Six months after Washington rescued Wall Street, exasperated banks insist they want to leave the lifeboat.
Jamie Dimon, chief executive of JPMorgan Chase & Co., said Thursday that he regretted accepting $25 billion in federal aid. He called the money "a scarlet letter," pledged quick repayment and renounced further borrowing from the government.
But the company, which announced a $2.1-billion first-quarter profit Thursday, has not entirely had it with Washington. JPMorgan said it planned to continue using a separate federal aid program through which it has borrowed more than $40 billion.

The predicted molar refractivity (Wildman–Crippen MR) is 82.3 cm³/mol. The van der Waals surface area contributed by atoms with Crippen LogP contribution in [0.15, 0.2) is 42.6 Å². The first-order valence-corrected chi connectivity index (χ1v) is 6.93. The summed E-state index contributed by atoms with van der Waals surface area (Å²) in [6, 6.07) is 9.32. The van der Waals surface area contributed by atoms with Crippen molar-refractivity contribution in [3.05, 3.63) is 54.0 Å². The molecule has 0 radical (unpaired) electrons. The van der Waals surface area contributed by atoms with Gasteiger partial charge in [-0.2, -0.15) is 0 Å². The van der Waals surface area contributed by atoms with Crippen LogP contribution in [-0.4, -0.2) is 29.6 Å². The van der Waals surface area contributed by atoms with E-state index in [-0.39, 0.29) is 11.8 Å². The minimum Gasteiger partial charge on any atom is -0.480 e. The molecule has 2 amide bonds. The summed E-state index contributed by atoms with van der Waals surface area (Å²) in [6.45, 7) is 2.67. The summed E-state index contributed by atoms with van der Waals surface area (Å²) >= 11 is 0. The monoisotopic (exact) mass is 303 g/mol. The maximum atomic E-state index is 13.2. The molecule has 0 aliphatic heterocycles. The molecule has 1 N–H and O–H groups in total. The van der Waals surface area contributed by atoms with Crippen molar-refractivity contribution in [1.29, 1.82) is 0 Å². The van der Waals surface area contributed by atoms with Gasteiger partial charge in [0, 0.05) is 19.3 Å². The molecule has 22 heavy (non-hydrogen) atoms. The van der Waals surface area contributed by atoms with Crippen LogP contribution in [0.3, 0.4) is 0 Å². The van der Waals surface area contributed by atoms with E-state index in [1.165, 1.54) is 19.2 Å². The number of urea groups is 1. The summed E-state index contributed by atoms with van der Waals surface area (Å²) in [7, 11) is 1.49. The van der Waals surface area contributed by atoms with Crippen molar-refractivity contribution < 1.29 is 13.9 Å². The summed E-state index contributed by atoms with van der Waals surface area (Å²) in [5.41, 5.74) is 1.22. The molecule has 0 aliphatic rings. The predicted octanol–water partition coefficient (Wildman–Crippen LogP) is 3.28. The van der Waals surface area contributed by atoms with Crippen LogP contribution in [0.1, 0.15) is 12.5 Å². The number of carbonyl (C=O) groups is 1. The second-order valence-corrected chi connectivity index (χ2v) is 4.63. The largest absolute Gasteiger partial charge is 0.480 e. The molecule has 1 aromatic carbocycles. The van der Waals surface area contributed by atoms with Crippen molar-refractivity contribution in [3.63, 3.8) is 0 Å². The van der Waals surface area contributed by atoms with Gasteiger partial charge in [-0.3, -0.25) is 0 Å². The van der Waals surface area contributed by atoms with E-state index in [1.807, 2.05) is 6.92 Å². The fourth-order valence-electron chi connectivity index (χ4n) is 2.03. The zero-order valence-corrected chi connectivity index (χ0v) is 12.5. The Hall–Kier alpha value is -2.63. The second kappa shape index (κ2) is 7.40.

Other large banks are trying the same combination of breakup and embrace. Even as they clamor to exit the most prominent part of the bailout program by repaying government investments, firms continue to rely on other federal programs to raise even larger amounts of money.